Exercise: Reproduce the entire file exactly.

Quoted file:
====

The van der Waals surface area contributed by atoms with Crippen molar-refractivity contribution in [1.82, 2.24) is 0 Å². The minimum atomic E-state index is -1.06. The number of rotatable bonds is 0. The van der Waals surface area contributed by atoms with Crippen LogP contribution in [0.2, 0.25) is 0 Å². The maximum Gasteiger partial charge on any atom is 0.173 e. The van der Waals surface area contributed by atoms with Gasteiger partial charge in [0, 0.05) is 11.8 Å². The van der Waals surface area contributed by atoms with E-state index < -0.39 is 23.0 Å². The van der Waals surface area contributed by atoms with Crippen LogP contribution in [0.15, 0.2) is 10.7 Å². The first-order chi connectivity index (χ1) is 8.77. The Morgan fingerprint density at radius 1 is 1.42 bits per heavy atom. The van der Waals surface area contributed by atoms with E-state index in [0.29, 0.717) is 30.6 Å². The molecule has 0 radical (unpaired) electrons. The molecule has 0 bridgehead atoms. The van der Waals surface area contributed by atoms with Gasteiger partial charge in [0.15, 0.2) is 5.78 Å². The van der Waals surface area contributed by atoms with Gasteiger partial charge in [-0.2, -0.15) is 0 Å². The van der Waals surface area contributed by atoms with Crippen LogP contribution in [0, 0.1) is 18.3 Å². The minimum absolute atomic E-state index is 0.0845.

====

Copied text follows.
The van der Waals surface area contributed by atoms with Crippen molar-refractivity contribution in [1.82, 2.24) is 0 Å². The minimum atomic E-state index is -1.06. The number of rotatable bonds is 0. The van der Waals surface area contributed by atoms with Crippen LogP contribution in [0.2, 0.25) is 0 Å². The maximum Gasteiger partial charge on any atom is 0.173 e. The van der Waals surface area contributed by atoms with Gasteiger partial charge in [0, 0.05) is 11.8 Å². The van der Waals surface area contributed by atoms with E-state index < -0.39 is 23.0 Å². The van der Waals surface area contributed by atoms with Crippen LogP contribution in [0.15, 0.2) is 10.7 Å². The first-order chi connectivity index (χ1) is 8.77. The Morgan fingerprint density at radius 1 is 1.42 bits per heavy atom. The van der Waals surface area contributed by atoms with E-state index in [0.29, 0.717) is 30.6 Å². The molecule has 0 radical (unpaired) electrons. The molecule has 0 bridgehead atoms. The van der Waals surface area contributed by atoms with Gasteiger partial charge in [0.15, 0.2) is 5.78 Å². The van der Waals surface area contributed by atoms with Gasteiger partial charge in [-0.2, -0.15) is 0 Å². The van der Waals surface area contributed by atoms with Crippen LogP contribution in [0, 0.1) is 18.3 Å². The minimum absolute atomic E-state index is 0.0845.